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Thats a general question about: How to structure my website with all its pages and components (here panels) in wicket. I would like to show my attempt and hope someone can give me advice, wheather its a good way or if there is a better one.

My Structure is like:

Root: HomePage
Page1 extends HomePage
Page2 extends HomePage
Page3 extends HomePage

The pages wrap the content and its own navigation. They get init in HomePage.html with wicket child.

Now, when I define a new Panel for Page1, I have to define a link for it as well. For the link onClick() I set the panel to which it refers to visible and all other panels to invisible. Also I have to define on the Page1 the panel, which gets shown when I navigate to Page1. All other panels are invisible.

Is this a good attempt or is there a better way? Now I initialize ever panel and just hold them invisible.

share|improve this question
    
Not sure I understand what you try to archive. You a few pages wich derive from a basepage. What are the panels and why do you have to switch visibility? Are these panels on all pages? – bert Jan 25 '12 at 17:04
    
I guess I get the idea, but some relevant code would clear all ambiguities. – rotsch Jan 25 '12 at 21:51
    
Like I said to jbrookover answer. I just wanted to see some attempts of other users how they implement their ui, because I wasnt sure about my attempt. – user1090145 Jan 28 '12 at 11:22
up vote 2 down vote accepted

A shot at answering your questions... This assumes you're using Wicket 1.4.x.

First, you can have many levels of Page classes, often mimicking the overlap of the design and function. For example, say you have an application where people "Write", "Browse" and "Read" user-created books.

RootPage - common headers/footers, javascript imports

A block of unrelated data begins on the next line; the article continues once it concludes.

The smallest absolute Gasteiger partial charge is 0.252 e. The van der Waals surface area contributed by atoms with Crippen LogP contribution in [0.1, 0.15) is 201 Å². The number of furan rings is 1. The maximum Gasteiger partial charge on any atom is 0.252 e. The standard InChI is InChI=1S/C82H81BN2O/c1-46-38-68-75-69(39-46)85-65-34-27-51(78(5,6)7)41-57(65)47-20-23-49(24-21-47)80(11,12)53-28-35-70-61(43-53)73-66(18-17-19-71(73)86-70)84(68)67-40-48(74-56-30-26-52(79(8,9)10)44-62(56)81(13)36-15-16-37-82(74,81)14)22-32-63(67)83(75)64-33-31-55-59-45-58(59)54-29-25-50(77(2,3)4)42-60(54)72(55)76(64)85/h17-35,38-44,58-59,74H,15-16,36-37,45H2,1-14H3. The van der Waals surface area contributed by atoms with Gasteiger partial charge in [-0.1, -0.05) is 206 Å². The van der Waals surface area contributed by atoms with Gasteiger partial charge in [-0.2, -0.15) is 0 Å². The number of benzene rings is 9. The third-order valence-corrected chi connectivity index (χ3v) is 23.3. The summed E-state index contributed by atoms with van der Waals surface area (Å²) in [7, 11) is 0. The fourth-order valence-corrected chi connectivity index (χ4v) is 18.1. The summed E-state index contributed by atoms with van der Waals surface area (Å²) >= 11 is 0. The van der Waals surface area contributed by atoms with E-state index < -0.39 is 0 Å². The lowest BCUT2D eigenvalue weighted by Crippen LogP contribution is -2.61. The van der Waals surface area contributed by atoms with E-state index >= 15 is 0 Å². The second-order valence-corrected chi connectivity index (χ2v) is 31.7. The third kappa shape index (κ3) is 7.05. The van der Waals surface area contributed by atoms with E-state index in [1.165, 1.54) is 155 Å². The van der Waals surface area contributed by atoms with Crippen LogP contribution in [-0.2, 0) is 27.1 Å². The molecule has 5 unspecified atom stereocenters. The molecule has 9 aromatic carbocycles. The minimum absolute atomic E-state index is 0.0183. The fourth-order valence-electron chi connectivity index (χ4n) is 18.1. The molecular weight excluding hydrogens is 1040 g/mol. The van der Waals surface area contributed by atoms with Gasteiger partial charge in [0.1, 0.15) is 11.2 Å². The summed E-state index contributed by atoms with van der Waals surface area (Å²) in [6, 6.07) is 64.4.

AbstractWritePage extends RootPage - for anything regarding authoring
AbstractBrowsePage extends RootPage - browsing
AbstractReadPage extends ReadPage - reading

Then, I implement something like:

FullLibraryPage extends AbstractBrowsePage
FilterSearchPage extends AbstractBrowsePage

In the long run, it gets complicated, but very powerful.

Secondly, your Panel components that go visible/invisible. If you're using Wicket 1.4.x, you should look at the overrideable method onConfigure() for each Panel. In this panel, you can set the visibility like:

@Override
protected void onConfigure() {
    super.onConfigure();
    setVisible(!navTriggered);

}

where navTriggered is a boolean value residing in the containing page. Then, your link could do a simple:

@Override
protected void onClick(AjaxRequestTarget target) {
    navTriggered = false;
    target.addComponent(/* Appropriate panels; see below for multiples */);
}

The advantage to this is that you can have multiple panels triggered by the same boolean variable. There is nothing wrong with creating all of your panels at page creation time, even if they start out invisible.

Finally, if you have a lot of panels that need to be changed/triggered/etc, consider pairing an IVisitor with a marking interface. Something like...

public class Panel1 implements MyPanelGroup { ... }
public class Panel2 implements MyPanelGroup { ... }

Then, you can use an IVisitor to visit every instance of MyPanelGroup in a page and do something with visibility (either set visibility, add it to the AjaxRequestTarget, etc).

Hope that answers something :)

share|improve this answer
    
Yep, that helps. I was not that sure about structuring my hierarchy. One point was like you said, that I wasnt sure about initializing all panels at once and setting them invis. I just wanted to see some attempts of other users how they implement their ui. – user1090145 Jan 28 '12 at 11:19

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